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Draft OPC Position on Online Reputation and Public Consultation

On Friday, January 26, 2018, the Office of the Privacy Commissioner of Canada (OPC) released a draft of their position regarding online reputation and on how Canadians can better protect their online privacy and rights. The draft report is the result of a 2016 consultation on online reputations. Through this consultation, the OPC was soliciting input from interested stakeholders about new and innovative ways to protect reputational privacy....
Posted in: Justice Issues, Miscellaneous, Substantive Law, Substantive Law: Foreign Law, Substantive Law: Legislation, Technology, Technology: Internet

Reputational Harm of Legal Blogging

No, not the author’s reputation. The subject’s. In early December, the Americans celebrated legal blogging with the ABA Journal Web 100, and on December 31st, Canada did likewise with the 2017 Clawbies. In between, the Office of the Privacy Commissioner of Canada (OPCC) posted a summary of submissions received in its ongoing study into the privacy issues surrounding Online Reputation. Legal blogging wasn’t explicitly mentioned, but it’s hard to...
Posted in: Justice Issues

Wednesday: What’s Hot on CanLII

Each Wednesday we tell you which three English-language cases and which French-language case have been the most viewed* on CanLII and we give you a small sense of what the cases are about. For this last week: 1. A.T. v. Globe24h.com, 2017 FC 114 [70] In my view, the respondent’s claimed purpose “to make law accessible for free on the Internet” on Globe24h.com cannot be considered “journalistic”. In this instance, there is no need to republish...
Posted in: Wednesday: What's Hot on CanLII

The Federal Court Confirms Office of the Privacy Commissioner’s Findings About Globe24h

Last Monday, on January 30th, the Federal Court issued a judgment in an application against the Globe24h.com website and its owner, Mr. Sebastian Radulescu. Mr. Radulescu’s activities have been discussed over the past couple of years in mainstream media as well as here on Slaw. In June 2015, the Office of the Privacy Commissioner issued findings (Complaints against Globe24h.com, 2015 CanLII 33260 (PCC)) which we then commented. In his...
Posted in: Legal Publishing

What Does It Really Mean to “Free the Law”? Part 2

“It always seems impossible until it’s done.”   Attributed to Nelson Mandela, that quote fits the experience of groups around the world that sought over much of the past 20 years to make the law freely accessible on the internet. Beginning today (November 9th), dozens of members of the Free Access to Law Movement (FALM), along with other supporters, are meeting in Sydney, Australia where AustLII is hosting the 2015 Law via the Internet...
Posted in: Legal Information, Legal Information: Libraries & Research, Legal Information: Publishing, Practice of Law, Practice of Law: Future of Practice, Technology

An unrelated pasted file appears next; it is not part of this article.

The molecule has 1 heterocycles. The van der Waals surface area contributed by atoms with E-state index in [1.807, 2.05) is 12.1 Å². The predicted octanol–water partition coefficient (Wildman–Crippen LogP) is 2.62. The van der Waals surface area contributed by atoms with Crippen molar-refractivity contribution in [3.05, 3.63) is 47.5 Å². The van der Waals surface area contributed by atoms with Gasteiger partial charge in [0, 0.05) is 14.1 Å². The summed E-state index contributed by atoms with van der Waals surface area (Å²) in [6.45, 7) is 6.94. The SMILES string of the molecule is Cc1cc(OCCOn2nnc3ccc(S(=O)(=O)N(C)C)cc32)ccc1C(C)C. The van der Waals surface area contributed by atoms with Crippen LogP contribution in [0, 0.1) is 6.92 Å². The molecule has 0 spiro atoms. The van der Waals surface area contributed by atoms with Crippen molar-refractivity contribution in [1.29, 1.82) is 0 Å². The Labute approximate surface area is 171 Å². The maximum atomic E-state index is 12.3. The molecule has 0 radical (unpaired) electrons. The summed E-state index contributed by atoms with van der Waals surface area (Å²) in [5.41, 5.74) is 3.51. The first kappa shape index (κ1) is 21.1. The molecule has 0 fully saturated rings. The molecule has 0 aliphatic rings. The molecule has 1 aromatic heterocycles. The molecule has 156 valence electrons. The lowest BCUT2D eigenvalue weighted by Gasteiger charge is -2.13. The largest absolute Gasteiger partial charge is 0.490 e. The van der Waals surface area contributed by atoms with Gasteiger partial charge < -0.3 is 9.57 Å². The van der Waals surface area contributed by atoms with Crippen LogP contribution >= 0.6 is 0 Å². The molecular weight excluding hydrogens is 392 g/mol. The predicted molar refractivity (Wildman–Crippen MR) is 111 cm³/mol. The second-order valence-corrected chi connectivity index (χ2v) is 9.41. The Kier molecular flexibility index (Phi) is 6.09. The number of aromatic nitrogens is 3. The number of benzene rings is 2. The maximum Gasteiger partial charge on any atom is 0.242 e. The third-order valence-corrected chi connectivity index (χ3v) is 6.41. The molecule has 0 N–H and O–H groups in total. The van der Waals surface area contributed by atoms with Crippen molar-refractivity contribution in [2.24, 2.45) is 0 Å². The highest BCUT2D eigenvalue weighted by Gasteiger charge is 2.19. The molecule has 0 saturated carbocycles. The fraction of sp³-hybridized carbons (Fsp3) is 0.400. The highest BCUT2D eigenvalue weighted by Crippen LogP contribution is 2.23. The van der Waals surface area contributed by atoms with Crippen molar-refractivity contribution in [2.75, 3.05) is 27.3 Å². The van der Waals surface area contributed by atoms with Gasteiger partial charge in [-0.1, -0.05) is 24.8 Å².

Complaints Against Globe24h Deemed Well-Founded by the Office of the Privacy Commissioner

Last June 5th, the Office of the Privacy Commissioner of Canada (OPC) issued its findings (Complaints against Globe24h.com, 2015 CanLII 33260 (PCC), the “Findings”) in relation with the activities of a Romanian entrepreneur who illegally downloaded a large number of Canadian decisions in order to commercially exploit the desire of the individuals named in these decisions to maintain some degree of privacy. The story of Sebastian Radulescu, the...
Posted in: Legal Information: Publishing

Should Search Engines Index Court Decisions?

In the days of electronic access, judicial decisions (and sometimes other court records that have always been public in principle) no longer benefit from practical obscurity. Court have had to wrestle with the consequences of this, including tailoring the way decisions are written to reduce the amount of personal information they contain. The Canadian Judicial Council has published material on this, as have the federal and state courts in the...
Posted in: Legal Information, Technology: Internet, ulc_ecomm_list

Trusting the System

By now, you have probably read that the Alberta Courts public facing judgments database is no longer an active search page, and instead redirects seekers to CanLII. Bill Clinton is attributed with saying “The price of doing the same old thing is far higher than the price of change.” Jack Welch advised, “Change before you have to.” Some other very clever person came up with, “People do not resist change. They resist...
Posted in: Legal Information

Google, González and Globe24h

Romania joined the European Union in 2007. Accordingly, its citizens can presumably benefit from the recent ruling of the Court of Justice of the EU compelling search engines to comply in certain circumstances with requests from individuals to “de-link” search results where their privacy interests are implicated. But what rights, if any, are possessed by a Canadian who carries out a vanity Google search of their name and discovers that a...
Posted in: Justice Issues

Should Access to Ontario Court Schedules Be Restricted?

Last week, I blogged about the fact that Ontario’s court schedules are finally online for viewing by the public. It is a small step; hopefully many more are to come. Blogger and lawyer Addison Cameron-Huff brought to my attention the fact that the schedule website is protected by a CAPTCHA. The purpose of CAPTCHAs is to prevent automated access by search engines like Google and other similar webcrawlers. I am not sure yet what to think about...
Posted in: Justice Issues